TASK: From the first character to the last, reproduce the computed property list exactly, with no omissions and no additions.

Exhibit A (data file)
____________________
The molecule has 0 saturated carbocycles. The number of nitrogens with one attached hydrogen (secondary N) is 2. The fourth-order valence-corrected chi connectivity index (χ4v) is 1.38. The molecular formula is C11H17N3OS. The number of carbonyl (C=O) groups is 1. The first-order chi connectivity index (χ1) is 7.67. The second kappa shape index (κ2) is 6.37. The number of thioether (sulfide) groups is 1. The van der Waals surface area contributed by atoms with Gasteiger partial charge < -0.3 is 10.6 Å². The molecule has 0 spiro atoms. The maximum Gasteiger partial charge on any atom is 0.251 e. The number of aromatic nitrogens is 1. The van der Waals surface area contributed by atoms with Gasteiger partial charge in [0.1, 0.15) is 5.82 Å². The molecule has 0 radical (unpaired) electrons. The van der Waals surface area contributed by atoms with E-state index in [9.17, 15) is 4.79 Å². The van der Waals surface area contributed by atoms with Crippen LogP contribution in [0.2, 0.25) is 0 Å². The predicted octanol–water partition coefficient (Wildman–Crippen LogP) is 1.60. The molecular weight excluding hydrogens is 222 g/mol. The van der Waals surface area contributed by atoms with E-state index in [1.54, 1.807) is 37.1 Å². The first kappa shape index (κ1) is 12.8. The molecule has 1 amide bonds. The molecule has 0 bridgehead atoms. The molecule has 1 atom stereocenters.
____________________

The molecule has 0 saturated carbocycles. The number of nitrogens with one attached hydrogen (secondary N) is 2. The fourth-order valence-corrected chi connectivity index (χ4v) is 1.38. The molecular formula is C11H17N3OS. The number of carbonyl (C=O) groups is 1. The first-order chi connectivity index (χ1) is 7.67. The second kappa shape index (κ2) is 6.37. The number of thioether (sulfide) groups is 1. The van der Waals surface area contributed by atoms with Gasteiger partial charge < -0.3 is 10.6 Å². The molecule has 0 spiro atoms. The maximum Gasteiger partial charge on any atom is 0.251 e. The number of aromatic nitrogens is 1. The van der Waals surface area contributed by atoms with Gasteiger partial charge in [0.1, 0.15) is 5.82 Å². The molecule has 0 radical (unpaired) electrons. The van der Waals surface area contributed by atoms with E-state index in [9.17, 15) is 4.79 Å². The van der Waals surface area contributed by atoms with Crippen LogP contribution in [0.2, 0.25) is 0 Å². The predicted octanol–water partition coefficient (Wildman–Crippen LogP) is 1.60. The molecular weight excluding hydrogens is 222 g/mol. The van der Waals surface area contributed by atoms with E-state index in [1.54, 1.807) is 37.1 Å². The first kappa shape index (κ1) is 12.8. The molecule has 1 amide bonds. The molecule has 0 bridgehead atoms. The molecule has 1 atom stereocenters.